Next to the partial removal of the Dissenters Grievances in the beneficial character of its tendencies, is the improvement which has been effected in the Criminal Law.  The act for allowing prisoners the benefit of counsel on their trials, although much mutilated by the collective wisdom of the hereditary chamber, is yet a decided improvement in the administration of justice.  The extension of the period which elapses between the conviction and the execution of individuals arraigned for murder, is also an advance towards a more lenient and efficient system of punishment.

    The reduction in the Stamp Duties on Newspapers is a measure of more questionable complexion.  When regarded as a reduction in the price of political knowledge, it certainly must be considered as a benefit; but when it is remembered that that reduction is not adequate to the universal requirements of the nation, that it will not avail to bring down the price of political information to the means of the largest class of the community, and that it is accompanied by restrictions and enactments of the most inquisitorial and tyrannical character against the organ through which the operative has been made acquainted with passing events, it must be looked upon as a measure degrading to the government which supported it, and to the legislature by which it was passed.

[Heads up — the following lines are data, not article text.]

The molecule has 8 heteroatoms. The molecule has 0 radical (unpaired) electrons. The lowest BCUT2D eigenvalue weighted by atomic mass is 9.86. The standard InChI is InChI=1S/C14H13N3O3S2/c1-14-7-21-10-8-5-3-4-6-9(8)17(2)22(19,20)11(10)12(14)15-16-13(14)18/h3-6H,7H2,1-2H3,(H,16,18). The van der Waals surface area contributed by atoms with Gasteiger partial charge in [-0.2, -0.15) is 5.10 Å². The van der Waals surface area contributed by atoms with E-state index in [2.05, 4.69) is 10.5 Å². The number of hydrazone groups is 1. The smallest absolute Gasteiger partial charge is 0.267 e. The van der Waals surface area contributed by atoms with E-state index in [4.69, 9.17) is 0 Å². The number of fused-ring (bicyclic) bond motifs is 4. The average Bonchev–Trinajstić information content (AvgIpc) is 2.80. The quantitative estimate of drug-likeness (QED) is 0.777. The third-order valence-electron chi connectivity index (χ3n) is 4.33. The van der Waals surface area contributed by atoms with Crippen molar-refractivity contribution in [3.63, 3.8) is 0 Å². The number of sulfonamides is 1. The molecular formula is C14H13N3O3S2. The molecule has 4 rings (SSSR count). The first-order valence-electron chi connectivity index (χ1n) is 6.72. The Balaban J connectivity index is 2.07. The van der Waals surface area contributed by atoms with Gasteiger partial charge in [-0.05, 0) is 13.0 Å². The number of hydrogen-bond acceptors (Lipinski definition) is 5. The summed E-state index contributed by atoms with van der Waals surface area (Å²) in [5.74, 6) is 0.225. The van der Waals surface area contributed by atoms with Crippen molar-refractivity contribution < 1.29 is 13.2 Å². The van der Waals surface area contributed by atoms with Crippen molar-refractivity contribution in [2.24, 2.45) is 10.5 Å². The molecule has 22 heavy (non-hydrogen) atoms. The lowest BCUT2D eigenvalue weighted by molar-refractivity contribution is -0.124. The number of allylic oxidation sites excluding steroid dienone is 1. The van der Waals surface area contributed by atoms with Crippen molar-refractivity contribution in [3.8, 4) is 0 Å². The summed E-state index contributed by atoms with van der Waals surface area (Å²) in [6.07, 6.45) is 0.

Of the measure passed for the Commutation of Tithes, it is difficult to appreciate the real value.  So much of subtle evil is mingled with its seeming good, so dangerous an undercurrent of pernicious influence flows under its sluggish superficial stream of benefit, that it is not easy to say which will preponderate.  Some inconveniences will doubtless be remedied, and much heart-burning be appeased, but, on the other hand, the exorbitant and baneful power of the landed aristocracy is connected by new bonds of common interest with an educated and influential class of men, and those imposts which press most heavily on the people are confirmed by the secured support of new adherents.